NEW YORK (TheStreet) -- When watching financial TV Wednesday afternoon my jaw dropped when I heard a strategist suggest that investors would be better off investing in consumer staples stocks than in U.S. Treasuries. While it may be true that the dividend yield on many consumer staples stocks is higher than the yield on the U.S. Treasury 30-year bond, at least you know that you will get your money back at maturity. A stock does not have a maturity. Today, many consumer staples stocks are in a parabolic bubble, whereas U.S. Treasuries are not!The consumer staples sector remains one of the most overvalued sector at 16.1% overvalued. On March 25 I wrote, 9 Consumer Staples Stocks at Risk of Reversion and this sector was 25.9% overvalued. Being less overvalued was primarily due to the decline in U.S. Treasury bond yield from 3.19% to 2.90%. All nine of these stocks were rated buy on March 25 and today four have been downgraded to hold as six of these stocks set multi-year highs between April 19 and April 23 in parabolic patterns. A parabolic always ends with the pop of a bubble.
Reading the TableOV/UN Valued: Stocks with a red number are undervalued by this percentage. Those with a black number are overvalued by that percentage according to ValuEngine. VE Rating: A "1-engine" rating is a strong sell, a "2-engine" rating is a sell, a "3-engine" rating is a hold, a "4-engine" rating is a buy and a "5-engine" rating is a strong buy. Last 12-Month Return (%): Stocks with a red number declined by that percentage over the last 12 months. Stocks with a black number increased by that percentage. Forecast 1-Year Return: Stocks with a red number are projected to decline by that percentage over the next 12 months. Stocks with a black number in the table are projected to move higher by that percentage over the next 12 months. Value Level: Price at which to enter a GTC limit order to buy on weakness. The letters mean; W-weekly, M-monthly, Q-quarterly, S-semiannual and A-annual. Pivot: A level between a value level and risky level that should be a magnet during the time frame noted.
General Mills ( GIS) ($49.34 vs. $48.15 on March 25) has been downgraded to hold from buy and set a multi-year high at $50.90 on April 23. The weekly chart profile is extremely overbought with the five-week MMA at $48.10. My monthly value level is $47.41 with an annual pivot at $50.80 and weekly risky level at $51.04. The high was between $50.80 and $51.04 as this parabolic stock was downgraded. Kellogg ( K) ($65.43 vs. $63.39 on March 25) has been downgraded to hold from buy after setting a multi-year high at $66.84 on April 23. The weekly chart profile is extremely overbought with the five-week MMA at $63.60. My annual value level is $60.79 with a monthly pivot at $66.48 and weekly risky level at $67.25. The high was between $66.48 and $67.25 as this parabolic stock was downgraded.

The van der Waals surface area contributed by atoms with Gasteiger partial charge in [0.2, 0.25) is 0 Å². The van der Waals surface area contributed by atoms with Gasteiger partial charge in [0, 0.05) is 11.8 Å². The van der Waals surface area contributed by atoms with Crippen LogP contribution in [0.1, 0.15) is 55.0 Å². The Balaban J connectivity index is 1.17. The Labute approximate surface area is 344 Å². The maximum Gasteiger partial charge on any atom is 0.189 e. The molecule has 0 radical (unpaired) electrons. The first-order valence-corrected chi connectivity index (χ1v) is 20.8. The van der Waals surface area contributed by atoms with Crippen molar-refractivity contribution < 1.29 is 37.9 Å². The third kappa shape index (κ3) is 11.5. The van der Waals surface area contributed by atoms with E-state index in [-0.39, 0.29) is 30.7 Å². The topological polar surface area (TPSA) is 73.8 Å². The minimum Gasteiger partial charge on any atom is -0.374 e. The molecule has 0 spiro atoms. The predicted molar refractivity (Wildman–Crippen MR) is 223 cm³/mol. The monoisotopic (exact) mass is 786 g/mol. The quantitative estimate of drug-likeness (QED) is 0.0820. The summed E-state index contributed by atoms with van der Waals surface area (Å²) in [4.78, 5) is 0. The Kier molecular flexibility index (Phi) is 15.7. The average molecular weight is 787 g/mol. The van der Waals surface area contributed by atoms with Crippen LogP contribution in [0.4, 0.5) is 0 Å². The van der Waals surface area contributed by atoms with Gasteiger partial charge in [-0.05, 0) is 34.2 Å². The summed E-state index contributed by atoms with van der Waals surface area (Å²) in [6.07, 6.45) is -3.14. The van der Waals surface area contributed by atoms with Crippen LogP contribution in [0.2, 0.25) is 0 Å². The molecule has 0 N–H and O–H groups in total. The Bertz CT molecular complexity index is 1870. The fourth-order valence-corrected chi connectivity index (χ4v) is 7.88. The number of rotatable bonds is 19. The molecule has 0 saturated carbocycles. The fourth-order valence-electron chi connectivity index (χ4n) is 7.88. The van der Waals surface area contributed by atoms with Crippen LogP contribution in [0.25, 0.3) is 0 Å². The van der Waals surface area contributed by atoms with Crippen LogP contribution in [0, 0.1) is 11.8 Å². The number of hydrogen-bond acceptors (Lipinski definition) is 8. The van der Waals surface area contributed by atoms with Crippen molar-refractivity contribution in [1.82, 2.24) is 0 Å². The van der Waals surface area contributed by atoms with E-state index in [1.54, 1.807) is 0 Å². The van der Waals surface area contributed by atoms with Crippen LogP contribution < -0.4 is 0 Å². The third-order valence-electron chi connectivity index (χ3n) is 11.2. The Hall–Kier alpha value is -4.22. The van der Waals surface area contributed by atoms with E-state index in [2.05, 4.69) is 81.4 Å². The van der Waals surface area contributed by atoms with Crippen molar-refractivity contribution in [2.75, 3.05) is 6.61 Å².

Pepsico ( PEP) ($82.34 vs. $78.64 on March 25) has been downgraded to hold from buy and set a new multi-year high at $84.43 on March 23. The weekly chart profile is positive but overbought with the five-week MMA at $79.20. My annual value level is $79.02 with a weekly pivot at $82.66. Investors should book profits on this parabolic stock given the downgrade. Procter & Gamble ( PG) ($77.12 vs. $77.27 on March 25) still has a buy rating and set a multi-year high at $82.54 on April 23. The weekly chart profile shifts to negative on a close this week below its five-week MMA at $77.80. My annual value level is $75.13 with an annual pivot at $78.73 and monthly pivot, now a risky level at $79.66. If this stock ends the week below its last week low at $78.85 it would be a key reversal on the weekly chart, which is a sign of a popping bubble. At the time of publication the author held no positions in any of the stocks mentioned. Follow @Suttmeier This article is commentary by an independent contributor, separate from TheStreet's regular news coverage.